Question Tadej Pogacar and Mauro Giannetti

Page 60 - Get up to date with the latest news, scores & standings from the Cycling News Community.
It's about time we address Pogacars remarkable rise since he joined UAE in 2019.

His first season as a junior wasn't anything special, but we have to remember that he was born later in year (September) which is a disadvantage at that age.
In his second season he definitely proved his talent by winning the Giro della Lunigiana.
However, in the entire season he only won two stages and never put any distance on his competitors.
His time trial abilities were less impressive. A 25th and 68th spot.

His first season as a U23 rider wasn't too great either.
He won a few youth jerseys, but didn't record a single stage win.

His second season was definitely better, but still hit and miss.
He won the Tour de l'Avenir, but didn't record a stage win.
He also finished 7th at the WC road race.
Promising, but not exceptional.

Then he moved to UAE. Its CEO is Mauro Gianetti, possibly the dirtiest rider and sports director in history.
Suddenly he started to win stage races (Algarve, California, and individual mountain stages in the Vuelta against the likes of Valverde and Roglic.
He also became a much better time trialist beating Mohoric and Tratnik in the Slovenian championship.

Give me a break.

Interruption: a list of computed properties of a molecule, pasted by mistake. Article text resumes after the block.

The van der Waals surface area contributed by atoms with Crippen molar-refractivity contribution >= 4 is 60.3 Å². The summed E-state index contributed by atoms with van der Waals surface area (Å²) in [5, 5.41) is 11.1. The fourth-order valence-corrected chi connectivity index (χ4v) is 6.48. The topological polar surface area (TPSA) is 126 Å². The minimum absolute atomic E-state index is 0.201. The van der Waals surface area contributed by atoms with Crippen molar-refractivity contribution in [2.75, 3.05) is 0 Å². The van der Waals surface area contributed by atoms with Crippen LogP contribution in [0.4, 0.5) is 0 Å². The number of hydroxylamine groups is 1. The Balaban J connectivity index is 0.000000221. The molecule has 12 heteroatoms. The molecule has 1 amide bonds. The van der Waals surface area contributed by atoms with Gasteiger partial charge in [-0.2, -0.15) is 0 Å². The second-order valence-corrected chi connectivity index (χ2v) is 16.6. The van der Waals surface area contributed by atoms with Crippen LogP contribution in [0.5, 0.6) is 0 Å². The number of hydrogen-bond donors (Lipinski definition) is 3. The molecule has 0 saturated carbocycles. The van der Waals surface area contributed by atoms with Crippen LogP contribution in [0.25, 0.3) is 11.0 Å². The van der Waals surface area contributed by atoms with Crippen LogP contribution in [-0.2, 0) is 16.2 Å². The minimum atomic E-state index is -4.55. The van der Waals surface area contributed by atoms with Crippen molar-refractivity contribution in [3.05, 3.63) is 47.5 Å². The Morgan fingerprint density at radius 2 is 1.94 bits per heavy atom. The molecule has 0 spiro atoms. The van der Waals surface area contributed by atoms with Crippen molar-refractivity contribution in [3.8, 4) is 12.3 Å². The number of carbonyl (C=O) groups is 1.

Reactions: vanderbob
Jan 29, 2021
321
268
1,180
im not sure +6 is considered normal, at least from what i remember it was always referred to as absolute minimum to win a grand tour - so obviously anything below that is "weak" when talking about gc which is what the doctor is talking about, the group of other pre/con-tenders on that stage was weak and you dont even need the numbers to support that - when Formolo pulled out he stayed in that group untill the finish, they even caught Carapaz ...on that specific day the rest of gc was underperforming, while pogacar maintained what would be expected from him

on ventoux stage, his level dropped off a bit while others were stronger, again supported by the overall times, especially last 6km from vingegaard were extremely fast

im pretty sure all grand tour winners and contenders are capable of 6+ performances, how often and how much above 6 depends on quality (quality of athlete and quality of PEDs) ranging from armstrong/pantani(6,5+) levels through pog (on good day 6,5), contador somewhere around same ability, bernal must be pretty high as well

on the other end TGH was the luckiest grand tour winner since Hesjedal, the level of competition was so low he probably only scratched 6 watts even on good days
TGH and hindley make some good performances on giro. They did 6.3 w/kg on piancavallo.
 
and in the end was 8min down, I imagine he will be better this year; if we compare 2020 top 10 with this year;
rogla out, Porte much worse, Landa out, Mas +6min in the end, I expect about the same this year; Lopez much worse,Uran,....
Uran only had 5 race days after coming back from a big injury last year so he faded hard, Lopez and Porte crashed this year and Mas last year struggled out of lockdown. Gaps are far larger this year.
 
Good post. I've also raised that point here: as if 6.3w/kg for two consecutive hard climbs and in that type of weatherwas "normal" or nothing to look at...

Absurd indeed.
This discussion gets to the heart of the matter: We simply don't have a solid baseline notion of what is "humanly possible" against which to assess the use of modern doping methods in endurance athletes.